1 Samuel 5 – The Ark of the Covenant Among the Philistines
A. The ark in the Philistine city of Ashdod.
1. (1-5) God humiliates the idol Dagon.
Then the Philistines took the ark of God and brought it from Ebenezer to Ashdod. When the Philistines took the ark of God, they brought it into the temple of Dagon and set it by Dagon. And when the people of Ashdod arose early in the morning, there was Dagon, fallen on its face to the earth before the ark of the Lord. So they took Dagon and set it in its place again. And when they arose early the next morning, there was Dagon, fallen on its face to the ground before the ark of the Lord. The head of Dagon and both the palms of its hands were broken off on the threshold; only Dagon’s torso was left of it. Therefore neither the priests of Dagon nor any who come into Dagon’s house tread on the threshold of Dagon in Ashdod to this day.
a. They brought it into the house of Dagon and set it by Dagon: No doubt, the Philistines were jubilant, and confident in the superiority of their god over the God of Israel. They faced the God of Israel in battle, and believed their god Dagon delivered them and defeated Israel. Now, the Ark of the Covenant of Israel’s God stood as a trophy in the temple of their god Dagon. The victory seemed complete.
i. Dagon was represented with a half man, half fish figure, and was said to be the father of Baal. “This deity was a personification of the generative and vivifying [life-giving] principle of nature, for which the fish with its innumerable multiplication was especially adapted, to set forth the idea of the giver of all earthly good.” (Keil and Delitszch)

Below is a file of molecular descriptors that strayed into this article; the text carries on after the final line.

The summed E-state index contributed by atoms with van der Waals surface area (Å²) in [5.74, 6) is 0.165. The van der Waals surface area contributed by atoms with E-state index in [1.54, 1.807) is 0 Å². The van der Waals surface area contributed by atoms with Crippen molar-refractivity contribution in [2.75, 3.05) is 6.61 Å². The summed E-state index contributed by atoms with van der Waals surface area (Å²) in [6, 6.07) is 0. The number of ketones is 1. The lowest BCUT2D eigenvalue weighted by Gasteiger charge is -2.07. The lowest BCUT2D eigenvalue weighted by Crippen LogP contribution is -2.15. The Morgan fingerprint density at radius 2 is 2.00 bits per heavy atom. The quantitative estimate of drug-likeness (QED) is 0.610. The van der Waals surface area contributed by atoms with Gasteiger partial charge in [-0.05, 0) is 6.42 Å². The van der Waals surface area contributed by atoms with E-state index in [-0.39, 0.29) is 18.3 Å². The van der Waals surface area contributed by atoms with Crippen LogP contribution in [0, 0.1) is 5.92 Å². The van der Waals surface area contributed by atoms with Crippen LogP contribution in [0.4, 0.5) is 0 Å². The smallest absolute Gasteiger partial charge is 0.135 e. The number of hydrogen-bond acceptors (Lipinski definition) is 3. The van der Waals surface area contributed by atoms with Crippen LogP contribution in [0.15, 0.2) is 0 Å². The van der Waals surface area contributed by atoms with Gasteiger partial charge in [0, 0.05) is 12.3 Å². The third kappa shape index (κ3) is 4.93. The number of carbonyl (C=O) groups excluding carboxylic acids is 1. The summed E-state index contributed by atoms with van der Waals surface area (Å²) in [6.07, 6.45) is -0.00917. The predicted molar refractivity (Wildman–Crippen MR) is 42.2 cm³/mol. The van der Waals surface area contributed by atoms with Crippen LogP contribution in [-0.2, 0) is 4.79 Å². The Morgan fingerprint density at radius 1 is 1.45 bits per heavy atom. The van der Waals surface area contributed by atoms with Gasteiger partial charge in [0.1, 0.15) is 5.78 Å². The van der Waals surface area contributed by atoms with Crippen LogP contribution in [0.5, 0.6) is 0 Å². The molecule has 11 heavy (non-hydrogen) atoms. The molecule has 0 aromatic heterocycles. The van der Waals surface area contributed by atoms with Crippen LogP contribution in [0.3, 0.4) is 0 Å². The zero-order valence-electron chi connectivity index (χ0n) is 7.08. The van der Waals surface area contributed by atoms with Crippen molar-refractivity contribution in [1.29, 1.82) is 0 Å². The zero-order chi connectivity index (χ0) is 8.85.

b. There was Dagon, fallen on its face to the ground before the ark of the Lord: Had the glory of God departed? Not at all. God was more than able to glorify Himself among the Philistines and their pagan gods. God made this statue bow down in worship before Him.
i. God will glorify Himself. Sometimes when men disgrace the glory of God, we fear God will go without glory. We think the glory has departed. But when men and women will not glorify God, God will glorify Himself.
c. The head of Dagon and both the palms of its hands were broken off on the threshold; only the torso of Dagon was left of it: Imagine the horror of the Philistine priests when they entered the temple of Dagon the next morning. They not only saw their god bowing down before the Lord, they also saw the image broken. It was hard to account for such an accident two days in a row and for the broken head and hands of Dagon.
i. After seeing the superiority of the God of Israel, these Philistine priests had a choice. They could turn from their weak, inferior god Dagon and begin serving the mighty, superior Lord of Israel. Or they could make a religious tradition instead. They chose the religious tradition: Therefore neither the priests of Dagon nor any who come into Dagon’s house tread on the threshold of Dagon in Ashdod to this day.
ii. These Philistine priests, like men confronted with the truth today, rejected God despite the evidence, not because of the evidence. They wanted to believe it was an accident.
iii. How could they believe something so ridiculous? Because worshipping the Lord instead of Dagon meant a huge change in thinking and living. The Philistine priests were unwilling to make those changes. It was easier when they took Dagon and set it in its place again. Setting Dagon up and gluing him together is easier than changing your life and your thinking.
2. (6-8) The Lord afflicts the city of Ashdod with tumors.
But the hand of the Lord was heavy on the people of Ashdod, and He ravaged them and struck them with tumors, both Ashdod and its territory. And when the men of Ashdod saw how it was, they said, “The ark of the God of Israel must not remain with us, for His hand is harsh toward us and Dagon our god.” Therefore they sent and gathered to themselves all the lords of the Philistines, and said, “What shall we do with the ark of the God of Israel?” And they answered, “Let the ark of the God of Israel be carried away to Gath.” So they carried the ark of the God of Israel away.